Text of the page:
The Ethernet protocol has another name, which is ‘IEEE 802.3’. Moreover, it specifies the electrical and physical specifications of the devices’ network interfaces, the cables, and the connectors that connect the network interfaces to the cables.
The Ethernet protocol determines some standards that are used to determine the specifications of the cables that connect between the network devices.
Every standard determines the cable type that should be used, and the maximum usable length of this cable.
Figure 4.1:the UTP cable and its connector ‘RJ45‘
The UTP cable consists of eight ‘wires’. Every two wires are twisted with each other, and they are called a ‘pair’. Therefore, the UTP cable has four pairs.
Every pair consists of two wires. One of them has a certain color and the other has the same color mixed with the white color.
The eight wires of the UTP cable has the following colors, brown, white brown, blue, white blue, orange, white orange, green, and white green.
The UTP cable connector is called the ‘RJ45’, which consists of eight bins. Every bin connects to one of the UTP wires.
Another cable type that can be used to connect between the end devices is called the ‘coaxial cable’ which is seen the figure (4.2).
Figure 4.2: the coaxial cable
Figure 4.3: the optical fiber cable
The optical fiber cable transmits optical pulses instead of electrical signals. So, it does not get interfered by electrical interference.
There are two types of the optical fiber cables, single-mode, and multimode.
As seen in table (4.1), every standard determines the cable type it uses and the maximum length of this cable that can be used.
Table 4.1: Ethernet protocol cable standards
As you can see, the standard name consists of three parts,
It determines the connection speed,
If the first part is ‘10’, this means that the speed of the connection is 10Mbps (Ethernet connection).
If the first part is ‘100’, this means that the speed of the connection is 100Mbps (fast Ethernet connection).
If the first part is ‘1000’, this means that the speed of the connection is 1000Mbps (gigabit Ethernet connection).
It determines the modulation technique; ‘Base’ means that the standard is using the ‘baseband modulation’.
It determines the type of cable that should be used.
From the previous illustration, we can know that, ‘100BaseFX’ means that the connection is a ‘fast Ethernet’ connection and the cable type is an ‘optical fiber multimode’ cable.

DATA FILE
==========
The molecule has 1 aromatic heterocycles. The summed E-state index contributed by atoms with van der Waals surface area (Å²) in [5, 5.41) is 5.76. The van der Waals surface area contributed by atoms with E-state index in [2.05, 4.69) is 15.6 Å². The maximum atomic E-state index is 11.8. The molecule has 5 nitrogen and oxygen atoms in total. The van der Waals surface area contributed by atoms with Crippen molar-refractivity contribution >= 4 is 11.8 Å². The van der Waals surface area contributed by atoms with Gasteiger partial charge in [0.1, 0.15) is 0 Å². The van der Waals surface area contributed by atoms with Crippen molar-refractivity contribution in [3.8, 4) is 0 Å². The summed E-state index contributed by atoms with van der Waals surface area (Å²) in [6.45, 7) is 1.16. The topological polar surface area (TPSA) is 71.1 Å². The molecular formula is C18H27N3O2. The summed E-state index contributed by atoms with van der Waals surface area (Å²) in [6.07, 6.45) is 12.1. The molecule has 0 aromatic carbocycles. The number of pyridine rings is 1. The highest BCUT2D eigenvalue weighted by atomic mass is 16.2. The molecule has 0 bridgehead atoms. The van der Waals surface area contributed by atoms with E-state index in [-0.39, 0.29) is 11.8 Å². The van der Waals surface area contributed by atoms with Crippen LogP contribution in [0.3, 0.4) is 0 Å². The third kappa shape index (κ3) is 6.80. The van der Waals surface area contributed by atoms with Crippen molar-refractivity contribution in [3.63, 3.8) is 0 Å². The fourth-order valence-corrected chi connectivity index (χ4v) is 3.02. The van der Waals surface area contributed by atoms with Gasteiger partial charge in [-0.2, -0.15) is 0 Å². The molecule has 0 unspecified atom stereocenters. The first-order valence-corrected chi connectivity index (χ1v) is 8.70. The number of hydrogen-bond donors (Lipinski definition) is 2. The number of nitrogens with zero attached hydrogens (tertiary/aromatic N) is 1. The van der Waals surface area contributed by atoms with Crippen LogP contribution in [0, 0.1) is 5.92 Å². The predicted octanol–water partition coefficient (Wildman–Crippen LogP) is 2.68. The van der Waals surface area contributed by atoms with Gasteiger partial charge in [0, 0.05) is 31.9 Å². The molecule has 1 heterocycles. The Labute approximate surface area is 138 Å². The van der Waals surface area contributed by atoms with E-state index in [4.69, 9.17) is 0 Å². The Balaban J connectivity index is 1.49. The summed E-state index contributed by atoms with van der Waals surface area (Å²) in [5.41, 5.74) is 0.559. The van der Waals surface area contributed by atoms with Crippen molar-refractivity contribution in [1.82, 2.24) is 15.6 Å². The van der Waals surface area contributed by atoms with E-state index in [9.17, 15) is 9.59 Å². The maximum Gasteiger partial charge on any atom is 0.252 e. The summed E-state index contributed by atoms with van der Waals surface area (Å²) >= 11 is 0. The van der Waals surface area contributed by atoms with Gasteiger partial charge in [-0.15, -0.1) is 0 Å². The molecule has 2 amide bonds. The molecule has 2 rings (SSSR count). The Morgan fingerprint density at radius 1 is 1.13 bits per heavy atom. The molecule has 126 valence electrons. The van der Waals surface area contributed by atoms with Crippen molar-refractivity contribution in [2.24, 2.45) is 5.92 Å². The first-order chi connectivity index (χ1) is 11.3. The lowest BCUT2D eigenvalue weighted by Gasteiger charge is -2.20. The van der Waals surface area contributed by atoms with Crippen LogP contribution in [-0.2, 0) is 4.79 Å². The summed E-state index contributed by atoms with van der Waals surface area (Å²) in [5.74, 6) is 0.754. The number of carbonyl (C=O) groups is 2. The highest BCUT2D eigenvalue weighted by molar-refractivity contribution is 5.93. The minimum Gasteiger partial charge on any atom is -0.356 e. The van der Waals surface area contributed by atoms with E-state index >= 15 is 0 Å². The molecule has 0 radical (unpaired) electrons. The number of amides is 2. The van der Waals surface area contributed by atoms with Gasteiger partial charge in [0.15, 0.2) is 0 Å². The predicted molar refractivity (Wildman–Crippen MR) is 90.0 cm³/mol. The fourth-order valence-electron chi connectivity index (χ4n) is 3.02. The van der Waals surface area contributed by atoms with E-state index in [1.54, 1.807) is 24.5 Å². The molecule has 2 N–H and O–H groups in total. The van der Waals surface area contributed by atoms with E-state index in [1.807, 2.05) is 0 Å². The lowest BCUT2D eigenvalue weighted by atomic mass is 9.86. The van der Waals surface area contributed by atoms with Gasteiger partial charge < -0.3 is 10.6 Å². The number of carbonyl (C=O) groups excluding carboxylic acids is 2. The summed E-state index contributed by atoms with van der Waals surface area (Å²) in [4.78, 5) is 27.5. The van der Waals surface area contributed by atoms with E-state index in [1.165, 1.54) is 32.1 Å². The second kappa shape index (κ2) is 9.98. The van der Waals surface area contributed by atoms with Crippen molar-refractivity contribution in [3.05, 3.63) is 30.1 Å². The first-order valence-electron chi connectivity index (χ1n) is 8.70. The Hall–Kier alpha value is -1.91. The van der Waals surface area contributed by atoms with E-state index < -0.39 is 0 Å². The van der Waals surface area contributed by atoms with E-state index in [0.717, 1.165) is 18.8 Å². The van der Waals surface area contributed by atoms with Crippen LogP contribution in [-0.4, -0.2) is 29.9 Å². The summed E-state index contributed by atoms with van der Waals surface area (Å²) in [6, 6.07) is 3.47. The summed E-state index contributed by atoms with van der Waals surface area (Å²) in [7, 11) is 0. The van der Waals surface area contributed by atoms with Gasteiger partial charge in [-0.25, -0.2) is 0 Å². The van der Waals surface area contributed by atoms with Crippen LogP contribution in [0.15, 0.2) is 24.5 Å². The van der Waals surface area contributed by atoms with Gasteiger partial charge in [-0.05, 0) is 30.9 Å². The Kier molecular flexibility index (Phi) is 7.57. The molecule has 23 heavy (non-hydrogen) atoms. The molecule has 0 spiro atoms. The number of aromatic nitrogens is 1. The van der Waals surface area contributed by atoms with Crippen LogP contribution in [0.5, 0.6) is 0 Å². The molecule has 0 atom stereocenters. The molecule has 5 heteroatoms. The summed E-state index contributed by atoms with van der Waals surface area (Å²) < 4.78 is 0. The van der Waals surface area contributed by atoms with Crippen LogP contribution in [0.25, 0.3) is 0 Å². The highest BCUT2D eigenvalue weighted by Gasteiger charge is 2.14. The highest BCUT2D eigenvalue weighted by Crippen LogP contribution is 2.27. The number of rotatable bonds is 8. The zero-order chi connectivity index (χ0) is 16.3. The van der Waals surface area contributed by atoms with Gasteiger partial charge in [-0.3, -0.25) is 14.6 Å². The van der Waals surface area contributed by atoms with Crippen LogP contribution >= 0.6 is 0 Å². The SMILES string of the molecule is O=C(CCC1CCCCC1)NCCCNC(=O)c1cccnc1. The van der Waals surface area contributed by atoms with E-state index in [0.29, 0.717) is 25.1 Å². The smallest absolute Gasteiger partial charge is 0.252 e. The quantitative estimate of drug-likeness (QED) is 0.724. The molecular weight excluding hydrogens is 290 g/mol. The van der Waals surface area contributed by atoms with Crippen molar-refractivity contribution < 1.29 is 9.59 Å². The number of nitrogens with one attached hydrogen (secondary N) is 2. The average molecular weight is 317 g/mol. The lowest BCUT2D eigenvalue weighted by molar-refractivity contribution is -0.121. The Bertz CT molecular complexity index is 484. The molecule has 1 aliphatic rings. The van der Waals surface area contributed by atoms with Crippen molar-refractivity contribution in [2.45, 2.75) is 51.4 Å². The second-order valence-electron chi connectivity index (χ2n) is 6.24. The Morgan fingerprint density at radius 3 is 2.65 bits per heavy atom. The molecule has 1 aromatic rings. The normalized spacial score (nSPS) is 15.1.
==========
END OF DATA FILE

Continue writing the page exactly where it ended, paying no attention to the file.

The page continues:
The UTP cable connector is called ‘RJ45’. The ‘RJ45’ has eight pins; every pin should be connected to one of the UTP cable wires.
Figure 4.4: a UTP cable and its connector
There are three connection methods for the UTP cable with its connector, every method is used in a certain situation. The three methods are, ‘straight through’, ‘cross over’, and ‘rolled’.
Figure 4.5: dividing network devices into two boxes
We can divide the network devices into two groups or boxes as seen in figure (4.5).
The devices in any network are one of the following, a host (e.g. a PC or a server), a hub, a switch, or a router.
As seen in figure (4.5), we can put the host and the router in the same group, and we can put the hub and the switch in the same other group.
If we need to connect between two devices that exist in the same group, we use a ‘cross over’ cable.
If we need to connect between two devices that exist in different groups, we use a ‘straight through’ cable.
In the straight through cable, the first pin in the first connector is connected to the first pin in the second connector, and the same connection for the remaining pins as seen in figure (4.6).
Figure 4.6: a straight through cable
In the cross over cable, as seen in figure (4.7), we connect the first pin in the first connector to the third pin in the second connector, and we connect the second pin in the first connector to the sixth pin in the second connector, and the third pin in the first connector to the first pin in the second connector.
Figure 4.7: a cross over cable
It is used to connect a PC to the router’s consol port in case that we need to configure the router.
Figure 4.8: a rolled cable
As seen in figure (4.8), we connect the first pin in the first connector to the last pin in the second connector, and connect the second pin in the first connector to the seventh pin in the second connector, and so on until we reach the last pin.
As seen in figure (4.9), the ‘hub’ is a device that has several ports in it. Every port can be connected to a network device.
When the frames arrive to the hub on one of its ports, it forwards those frames to all the devices connected to its ports.
Figure 4.9: sending data between the end devices through a hub